2. Normally I would say any working adult should put exp at the top to be conventional, but since you're trying to pivot more technical (as per your summary), I'd keep it structured as is 👍 If you're applying for jobs that take cover letters, use them! Show off more of what you have in your summary by describing your passion for tech and how math translates with analytical soft skills and stuff (note: I'm a math major who sucks at wording that part -- I know it's a useful connection but can't explain it well)
  3. Your projects I would try making more bulleted to be skimmable (or at least easier to highlight what you care about). Technologies used: * React * Next.js etc

Personal opinions

  1. You already wove your skills elegantly into your projects, so your Skills section doesn't enhance your candidacy at all. I would use that space to buff up something else, but I know some of my coworkers adore skills scoring and I don't. Hiring is full of personal quirks like that. IF you want a skills section, maybe use it to highlight your best stack or your desired stack (but don't apply if it's not in that stack)
  2. Nitpick: if you own your domain, I wonder why you don't at least have a vanity email for inquiries that forwards to your Gmail like ryan@doylecodes.com. Migadu will do this for free.
  3. Consistency: pick a convention and stick to it for how to list your credentials. Your work is Position, Company, Location, tab tab tab, years while your education is more like Company; Location -- Position, Year and your projects are Position, tab tab tab, link. For what it's worth, I liked Position, Company, Location, tab tab tab, years the best but you do you.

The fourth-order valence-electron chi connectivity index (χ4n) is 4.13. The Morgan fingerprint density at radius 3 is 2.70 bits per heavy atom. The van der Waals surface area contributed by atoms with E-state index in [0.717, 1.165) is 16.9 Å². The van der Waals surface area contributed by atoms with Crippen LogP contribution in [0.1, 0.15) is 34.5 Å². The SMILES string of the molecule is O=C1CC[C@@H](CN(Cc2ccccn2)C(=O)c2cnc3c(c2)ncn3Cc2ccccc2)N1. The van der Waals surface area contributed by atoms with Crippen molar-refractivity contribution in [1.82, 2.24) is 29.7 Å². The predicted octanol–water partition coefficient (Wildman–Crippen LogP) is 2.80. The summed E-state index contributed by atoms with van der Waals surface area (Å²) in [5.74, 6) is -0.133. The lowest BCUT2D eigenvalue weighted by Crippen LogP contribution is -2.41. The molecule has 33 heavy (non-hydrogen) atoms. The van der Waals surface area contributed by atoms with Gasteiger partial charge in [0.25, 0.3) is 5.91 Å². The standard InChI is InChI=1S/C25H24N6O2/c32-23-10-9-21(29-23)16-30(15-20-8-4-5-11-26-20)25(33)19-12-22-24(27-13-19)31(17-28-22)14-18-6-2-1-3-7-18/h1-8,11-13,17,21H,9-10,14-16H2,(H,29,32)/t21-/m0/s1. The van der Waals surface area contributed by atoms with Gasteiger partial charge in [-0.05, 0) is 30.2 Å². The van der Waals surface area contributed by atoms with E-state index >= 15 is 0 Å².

Awesome things

  1. I thought the summary was super clean and conversational. Like you were telling me why you want a tech gig. Objectives rub me wrong (your objective is to get the job you applied for, no shit) but your summary nails it to me. Cover letters are where you can dive more into your motivations for moving careers.
  2. You have a really solid balance of whitespace. I know above I was like "moar bullet points", but overall, your resume is quite readable.
  3. Seriously, we're only nitpicking because we care. Hiring is super subjective and the most important thing is that you are comfortable with how you're portraying yourself. Do you read this and think it explains why your experience got you to this point and how it will position you well for the next step? Does it read like you would say it in an interview or telling someone at a party what you do? In its current state, I think it does.
 

Ahhh thank you so much! I love the nitpicking. I feel like the moment I had the idea to post it here was because I was right at the point where I was starting to nitpick everything myself, but figured...I don't actually hire people so what am I even nitpicking?!